Players are currently inducted into the Hall of Fame through election by either the Baseball Writers Association of America (or BBWAA), or the Veterans Committee, which is now composed of living Hall of Famers and recipients of the two major awards. Five years after retirement, any player with 10 years of major league experience, who passes a screening committee (which removes from consideration players of clearly lesser qualification) is eligible to be elected by BBWAA members with 10 years' membership or more. From a final ballot typically including 25-40 candidates, each writer may vote for up to 10 players; until the late 1950s, voters were advised to cast votes for the maximum 10 candidates. Any player named on 75% or more of all ballots cast is elected. A player who is named on fewer than 5% of ballots is dropped from future elections. In some instances, the screening committee had restored their names to later ballots, but in the mid-1990s, dropped players were made permanently ineligible for Hall of Fame consideration, even by the Veterans Committee. A 2001 change in the election procedures restored the eligibility of these dropped players; while their names will not appear on future BBWAA ballots, they may be considered by the Veterans Committee.
Under special circumstances, certain players may be deemed eligible for induction even though they have not met all requirements. This has resulted in only three selections, when Lou Gehrig was specially selected shortly after his retirement in 1939, when Judge Landis was selected in 1944 a few weeks after his death when there was a groundswell of support (despite his stance against allowing Negroes in the majors), and when Addie Joss was selected in 1978 despite only playing in nine seasons. Additionally, if an otherwise eligible player dies before their fifth year of retirement, then that player may be placed on the ballot at the first election at least six months after their death. Roberto Clemente, who died in a plane crash in 1972, is the most recent Hall of Fame member for whom the 5-year minimum was waived.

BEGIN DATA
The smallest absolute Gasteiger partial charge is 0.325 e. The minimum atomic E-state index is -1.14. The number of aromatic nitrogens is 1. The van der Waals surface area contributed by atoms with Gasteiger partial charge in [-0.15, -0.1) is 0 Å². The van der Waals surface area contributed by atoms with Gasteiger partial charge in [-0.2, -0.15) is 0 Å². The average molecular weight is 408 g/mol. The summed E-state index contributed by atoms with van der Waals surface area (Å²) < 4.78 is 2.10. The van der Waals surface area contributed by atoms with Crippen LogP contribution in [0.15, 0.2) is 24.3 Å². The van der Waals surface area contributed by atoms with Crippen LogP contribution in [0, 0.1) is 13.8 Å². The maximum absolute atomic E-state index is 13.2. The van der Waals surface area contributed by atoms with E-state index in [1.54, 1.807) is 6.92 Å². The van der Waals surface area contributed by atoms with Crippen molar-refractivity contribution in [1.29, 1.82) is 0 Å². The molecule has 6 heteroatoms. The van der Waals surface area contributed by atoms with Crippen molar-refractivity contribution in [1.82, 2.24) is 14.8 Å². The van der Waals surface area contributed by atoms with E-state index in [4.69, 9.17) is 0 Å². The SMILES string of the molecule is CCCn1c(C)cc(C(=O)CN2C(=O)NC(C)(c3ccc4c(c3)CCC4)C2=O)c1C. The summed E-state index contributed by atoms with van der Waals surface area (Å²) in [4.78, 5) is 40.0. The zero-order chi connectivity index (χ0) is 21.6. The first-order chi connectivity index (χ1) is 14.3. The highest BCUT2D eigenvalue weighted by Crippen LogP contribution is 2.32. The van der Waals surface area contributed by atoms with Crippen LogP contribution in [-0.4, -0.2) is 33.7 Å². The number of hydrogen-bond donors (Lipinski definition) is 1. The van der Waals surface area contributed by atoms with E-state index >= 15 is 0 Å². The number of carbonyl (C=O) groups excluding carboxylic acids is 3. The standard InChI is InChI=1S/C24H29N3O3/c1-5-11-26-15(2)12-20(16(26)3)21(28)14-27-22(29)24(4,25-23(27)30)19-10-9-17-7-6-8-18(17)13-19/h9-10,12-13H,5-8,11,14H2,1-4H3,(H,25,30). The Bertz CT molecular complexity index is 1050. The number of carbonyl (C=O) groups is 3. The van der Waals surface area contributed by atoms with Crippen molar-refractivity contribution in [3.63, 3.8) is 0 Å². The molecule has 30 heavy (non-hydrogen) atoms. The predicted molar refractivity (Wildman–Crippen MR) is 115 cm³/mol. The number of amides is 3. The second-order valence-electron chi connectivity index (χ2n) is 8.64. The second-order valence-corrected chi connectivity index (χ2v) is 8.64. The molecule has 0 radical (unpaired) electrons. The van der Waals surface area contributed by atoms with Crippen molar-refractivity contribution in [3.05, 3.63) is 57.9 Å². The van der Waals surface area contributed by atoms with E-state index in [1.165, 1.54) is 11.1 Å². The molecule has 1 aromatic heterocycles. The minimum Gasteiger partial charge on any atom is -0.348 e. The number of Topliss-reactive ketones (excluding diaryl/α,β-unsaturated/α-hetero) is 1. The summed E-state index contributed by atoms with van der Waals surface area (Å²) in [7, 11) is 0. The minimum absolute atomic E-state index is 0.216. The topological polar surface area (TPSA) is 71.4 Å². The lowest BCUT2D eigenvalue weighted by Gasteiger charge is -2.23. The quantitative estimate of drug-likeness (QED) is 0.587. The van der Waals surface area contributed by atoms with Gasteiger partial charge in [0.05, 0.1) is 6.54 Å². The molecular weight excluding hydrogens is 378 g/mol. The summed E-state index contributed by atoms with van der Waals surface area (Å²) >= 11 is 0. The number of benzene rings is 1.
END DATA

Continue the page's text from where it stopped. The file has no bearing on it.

If a player fails to be elected by the BBWAA within 20 years of their retirement from active play, he may be selected by the Veterans Committee, which now votes every two years. The Veterans Committee also votes every fourth year on candidates from among managers, umpires, executives or builders. Negro Leagues players have also been considered at various times, beginning in 1971. In 2005 the Hall completed a study on African American players between the late 19th century and the integration of the major leagues in 1947, and conducted a special election for such players in February 2006; seventeen figures from the Negro Leagues were chosen in that election, in addition to the eighteen previously selected. The Committee was widely criticized for failing to elect Buck O'Neil, living at the time of the election, (he died later in the year) by one vote. An award was later named for O'Neil and he has the status of "honorary Hall of Famer.
Predictably, the selection process catalyzes endless debate among baseball fans over the merits of various candidates. Even players already elected remain for years the subjects of discussions as to whether their elections were deserved or in error.
According to the Hall of Fame, approximately 350,000 visitors enter the museum each year, and the running total has surpassed 13 million. These visitors see only a fraction of its 35,000 artifacts, 2.6 million library items (such as newspaper clippings and photos) and 130,000 baseball cards. A quick rundown of what there is to see at the museum follows.